What is a visual metaphor?
A visual metaphor, also called a pictorial metaphor, is a metaphor in which something (the metaphor's "target") that is presented visually is compared to something that belongs to another category (the metaphor's "source") of things than the first, also presented visually. As in verbal metaphors (such as "football is war" or "the world is a stage"), at least one feature or association is "mapped" from the source to the target. Often, a whole set of (interrelated) features is mapped from source to target. Visual/pictorial metaphors are used often in advertising, but also in political cartoons and films. Many examples of visual/pictorial metaphor, as well as discussions of them, are discussed in my book Pictorial Metaphor in Advertising (Routledge 1996), which also contains references to the work of other authors who discuss metaphor in images and film, for instance the perception psychologist John Kennedy, the film scholar Trevor Whittock, and the film philosopher Noel Carroll.
Nowadays, metaphors straddling two or more modalities (language, visuals, sound, gesture ...) are beginning to receive serious scholarly attention. Metaphors in which the target and the source are in different modalities are called "multimodal metaphors." An example of the latter is an advertisement for a photo camera (target, in the visual modality) with underneath the text "supermodel" (source, in the verbal modality). For more information, see my online course *A Course in Pictorial and Multimodal Metaphor.*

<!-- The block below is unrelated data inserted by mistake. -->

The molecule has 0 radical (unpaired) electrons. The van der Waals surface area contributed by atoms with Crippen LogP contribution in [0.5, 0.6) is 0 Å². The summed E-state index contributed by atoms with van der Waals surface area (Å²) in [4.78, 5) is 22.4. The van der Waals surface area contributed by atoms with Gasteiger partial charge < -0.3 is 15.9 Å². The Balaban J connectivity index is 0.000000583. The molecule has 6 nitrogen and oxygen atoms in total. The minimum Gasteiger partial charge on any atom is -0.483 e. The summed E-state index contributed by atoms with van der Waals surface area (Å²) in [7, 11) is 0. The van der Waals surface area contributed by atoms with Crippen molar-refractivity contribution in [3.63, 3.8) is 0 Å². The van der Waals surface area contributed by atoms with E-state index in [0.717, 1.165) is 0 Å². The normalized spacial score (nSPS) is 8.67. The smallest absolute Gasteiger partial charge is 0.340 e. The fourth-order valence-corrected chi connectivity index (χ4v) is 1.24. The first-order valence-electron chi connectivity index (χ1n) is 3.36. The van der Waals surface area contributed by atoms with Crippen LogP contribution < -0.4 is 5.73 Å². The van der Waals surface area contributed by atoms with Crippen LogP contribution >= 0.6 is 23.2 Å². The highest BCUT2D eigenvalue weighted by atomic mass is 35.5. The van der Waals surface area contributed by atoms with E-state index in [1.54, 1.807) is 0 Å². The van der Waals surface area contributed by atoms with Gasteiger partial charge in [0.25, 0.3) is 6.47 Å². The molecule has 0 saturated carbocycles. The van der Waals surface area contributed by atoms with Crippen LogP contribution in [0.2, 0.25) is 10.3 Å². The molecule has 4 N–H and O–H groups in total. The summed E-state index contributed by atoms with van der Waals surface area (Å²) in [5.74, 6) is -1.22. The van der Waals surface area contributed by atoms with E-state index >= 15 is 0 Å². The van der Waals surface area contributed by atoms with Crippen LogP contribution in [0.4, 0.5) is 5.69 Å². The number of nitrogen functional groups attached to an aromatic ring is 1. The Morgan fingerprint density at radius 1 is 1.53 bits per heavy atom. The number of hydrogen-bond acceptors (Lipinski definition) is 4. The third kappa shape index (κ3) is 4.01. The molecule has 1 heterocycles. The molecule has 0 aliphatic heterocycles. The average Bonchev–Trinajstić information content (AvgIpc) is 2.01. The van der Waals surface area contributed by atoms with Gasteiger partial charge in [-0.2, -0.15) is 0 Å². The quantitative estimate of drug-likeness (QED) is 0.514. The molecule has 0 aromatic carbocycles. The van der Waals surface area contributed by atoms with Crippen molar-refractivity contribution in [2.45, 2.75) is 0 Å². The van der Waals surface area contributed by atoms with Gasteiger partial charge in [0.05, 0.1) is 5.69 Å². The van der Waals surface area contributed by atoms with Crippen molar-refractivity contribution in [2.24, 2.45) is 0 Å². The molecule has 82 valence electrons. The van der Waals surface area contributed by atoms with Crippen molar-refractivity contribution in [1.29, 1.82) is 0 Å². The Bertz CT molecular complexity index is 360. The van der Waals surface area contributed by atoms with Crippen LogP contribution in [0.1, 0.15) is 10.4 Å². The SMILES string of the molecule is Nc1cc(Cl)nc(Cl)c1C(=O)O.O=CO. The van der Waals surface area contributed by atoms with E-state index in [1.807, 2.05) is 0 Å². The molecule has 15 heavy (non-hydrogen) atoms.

In September 2009 the volume Multimodal Metaphor (Mouton de Gruyter) appeared, which I co-edited with Eduardo Urios-Aparisi. More information on this topic can be found on the Adventures in Multimodality (AIM) blog [Contribution by Charles Forceville.]
A mistake in a contact lens prescription is a visual metaphor for Oedipus in "Oedipus Rex" by Sophocles (495 B.C.E. - 405 B.C.E.). Specifically, Oedipus is mistaken about his self-identity. That his start point is off makes everything else off in his life. The same may be said of an individual whose contact lens prescription is incorrect.
Best examples are those in which the picture is a blend of elements of two unlike objects. Real examples from advertisements: a bottle of Absolut vodka covered with a cucumber beauty mask (with the slogan 'Absolut beauty'; both the slogan and the picture present the vodka as a -female- person); a car ad that showed an elegant shoe with wheels (suggesting I suppose that the car is elegant, comfortable and cheap like a shoe) etc…
In the metaphor 'The sentinel tree stands guard at the gate' why does sentinel get compared to a tree?
Visual aspects, such as speech/thought bubbles, the panel, the gutter, captions, and sound effects, are important in understanding as well as other elements. Transitions, imagery, diction, characterization, emotion, style, symbolism, metaphor/simile, setting, plot, tone, and theme are all present in a graphic novel. However they are communicated through dialogue and visual elements (the actual illustrations).
An extended metaphor is a metaphor that is started early in the work, usually at the beginning, but it can be added later, that evolves and stretches itself throughout the passage. For example if you were to write a paper, and use a road as a metaphor for the path of life, and you were to develop and use this metaphor throughout the paper then it would be an extended metaphor.